Her works often focus on details whose original contexts are not always readily revealed. With their focus on clean lines and abstract colour planes, these anonymous architectural fragments take on a minimalist aesthetic, making them reminiscent of the concrete art of the 1940s and 50s.

However the strict, concrete abstraction is countered by the small irregularities, cracks and dents that are revealed upon closer scrutiny, which have the effect of breaking the rigidity of the lines and surfaces. These subtle marks of decay, along with the soft hues of the images, infuse them with a certain melancholic beauty.


Read more

This is clearly felt in a work such as Steps, depicting a pool staircase descending into azure water. Apart from producing a dazzlingly lit architectural pattern, it also evokes both the leisurely connotations of the pool and the faded glamour of a bygone era.

A similar sense of loss and longing is also – albeit in a different sense – contained in Jessen’s urban and suburban scenery from Syria. Often shot at night, the places seem at once inhabited and deserted. The locations might be foreign, but the haunting feeling is profoundly familiar.

Lea Jessen (b.1978) lives and works in Copenhagen.
She was educated at the School of Photography in 2004, and has worked with the photographic medium since 1997.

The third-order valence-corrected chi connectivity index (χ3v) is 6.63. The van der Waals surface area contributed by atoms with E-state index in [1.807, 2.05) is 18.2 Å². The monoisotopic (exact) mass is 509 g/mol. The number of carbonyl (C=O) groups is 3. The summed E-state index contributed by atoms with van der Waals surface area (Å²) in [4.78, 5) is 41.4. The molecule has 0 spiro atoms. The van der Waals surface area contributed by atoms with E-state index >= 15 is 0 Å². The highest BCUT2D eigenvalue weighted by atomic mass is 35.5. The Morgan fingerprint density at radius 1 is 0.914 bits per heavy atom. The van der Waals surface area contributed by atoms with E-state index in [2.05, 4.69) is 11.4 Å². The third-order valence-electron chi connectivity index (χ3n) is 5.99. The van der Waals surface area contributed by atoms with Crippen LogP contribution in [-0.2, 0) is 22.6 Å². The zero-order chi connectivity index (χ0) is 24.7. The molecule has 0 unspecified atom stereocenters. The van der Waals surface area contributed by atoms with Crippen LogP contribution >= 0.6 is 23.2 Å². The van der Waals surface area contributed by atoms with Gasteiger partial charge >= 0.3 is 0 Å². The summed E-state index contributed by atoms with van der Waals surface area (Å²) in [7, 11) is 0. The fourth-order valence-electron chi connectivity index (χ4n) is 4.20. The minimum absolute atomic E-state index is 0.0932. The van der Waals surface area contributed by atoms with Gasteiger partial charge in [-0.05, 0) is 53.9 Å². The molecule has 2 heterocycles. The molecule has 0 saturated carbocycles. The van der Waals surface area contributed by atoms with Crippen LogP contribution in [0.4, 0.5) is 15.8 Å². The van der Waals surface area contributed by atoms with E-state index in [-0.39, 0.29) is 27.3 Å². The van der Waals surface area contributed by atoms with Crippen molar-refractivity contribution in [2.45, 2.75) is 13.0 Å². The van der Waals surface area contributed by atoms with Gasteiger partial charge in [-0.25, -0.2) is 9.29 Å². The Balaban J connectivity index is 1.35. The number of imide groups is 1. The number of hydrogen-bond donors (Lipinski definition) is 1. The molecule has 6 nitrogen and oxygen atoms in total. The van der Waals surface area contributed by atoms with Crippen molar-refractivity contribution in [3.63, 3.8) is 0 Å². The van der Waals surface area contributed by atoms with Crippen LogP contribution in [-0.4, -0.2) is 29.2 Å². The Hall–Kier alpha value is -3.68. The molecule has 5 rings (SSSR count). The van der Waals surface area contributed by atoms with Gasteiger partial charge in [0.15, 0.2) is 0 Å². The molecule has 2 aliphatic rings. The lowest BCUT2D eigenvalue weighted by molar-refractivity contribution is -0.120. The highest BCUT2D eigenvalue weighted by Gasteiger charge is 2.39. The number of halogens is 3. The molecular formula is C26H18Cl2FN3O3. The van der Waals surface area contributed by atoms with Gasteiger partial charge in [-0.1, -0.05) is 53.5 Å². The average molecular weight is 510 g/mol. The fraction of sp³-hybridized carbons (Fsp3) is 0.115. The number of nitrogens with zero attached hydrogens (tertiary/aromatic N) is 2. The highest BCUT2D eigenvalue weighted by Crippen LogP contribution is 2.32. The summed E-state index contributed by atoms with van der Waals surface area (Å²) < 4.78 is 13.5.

More information: www.leajessen.com



Carsten Ingemann’s artistic practice unfolds in the space between a distinctly Nordic landscape tradition and a psychological space less easily defined. Darkness is at the centre of his endeavour, with all the complex connotations it evokes. The landscapes conjured by the artist are made visible through the extended eye of the camera and the long exposure technique he employs. Thus, his works reveal the beauty and mystery of that which under normal circumstances remains hidden.

His works represent an alternative view of Denmark,  focusing on the silent outskirts in contrast to the bustle of the city.  As a result, the pictures are an accentuation of the inherently local, which still exists in a global world.

To his fine art practice, Carsten Ingemann brings a certain sensibility towards his subject matter, honed during his more than three decade long career as a renowned photographer, documenting political events, conflicts and war zones from around the world.

For further information on Carsten Ingemann please contact the gallery or visit the artist´s website www.carsteningemann.com.